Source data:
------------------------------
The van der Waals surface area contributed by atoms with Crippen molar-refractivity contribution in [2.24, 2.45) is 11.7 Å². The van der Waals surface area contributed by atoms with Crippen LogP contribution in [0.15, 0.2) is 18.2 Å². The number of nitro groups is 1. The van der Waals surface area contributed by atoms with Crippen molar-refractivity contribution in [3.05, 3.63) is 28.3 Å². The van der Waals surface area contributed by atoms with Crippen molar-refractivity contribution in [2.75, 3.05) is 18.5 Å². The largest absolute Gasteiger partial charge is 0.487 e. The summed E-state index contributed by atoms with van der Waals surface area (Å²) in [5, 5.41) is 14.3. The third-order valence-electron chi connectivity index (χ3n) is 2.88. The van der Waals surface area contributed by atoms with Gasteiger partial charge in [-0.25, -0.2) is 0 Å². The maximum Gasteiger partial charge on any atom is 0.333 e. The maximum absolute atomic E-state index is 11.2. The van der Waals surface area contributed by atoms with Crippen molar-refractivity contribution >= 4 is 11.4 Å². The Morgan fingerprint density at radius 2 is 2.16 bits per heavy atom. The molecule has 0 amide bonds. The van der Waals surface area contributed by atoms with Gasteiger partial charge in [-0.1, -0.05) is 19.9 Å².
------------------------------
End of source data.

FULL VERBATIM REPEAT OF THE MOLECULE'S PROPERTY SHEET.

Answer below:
The van der Waals surface area contributed by atoms with Crippen molar-refractivity contribution in [2.24, 2.45) is 11.7 Å². The van der Waals surface area contributed by atoms with Crippen LogP contribution in [0.15, 0.2) is 18.2 Å². The number of nitro groups is 1. The van der Waals surface area contributed by atoms with Crippen molar-refractivity contribution in [3.05, 3.63) is 28.3 Å². The van der Waals surface area contributed by atoms with Crippen molar-refractivity contribution in [2.75, 3.05) is 18.5 Å². The largest absolute Gasteiger partial charge is 0.487 e. The summed E-state index contributed by atoms with van der Waals surface area (Å²) in [5, 5.41) is 14.3. The third-order valence-electron chi connectivity index (χ3n) is 2.88. The van der Waals surface area contributed by atoms with Gasteiger partial charge in [-0.25, -0.2) is 0 Å². The maximum Gasteiger partial charge on any atom is 0.333 e. The maximum absolute atomic E-state index is 11.2. The van der Waals surface area contributed by atoms with Crippen molar-refractivity contribution >= 4 is 11.4 Å². The Morgan fingerprint density at radius 2 is 2.16 bits per heavy atom. The molecule has 0 amide bonds. The van der Waals surface area contributed by atoms with Gasteiger partial charge in [-0.1, -0.05) is 19.9 Å².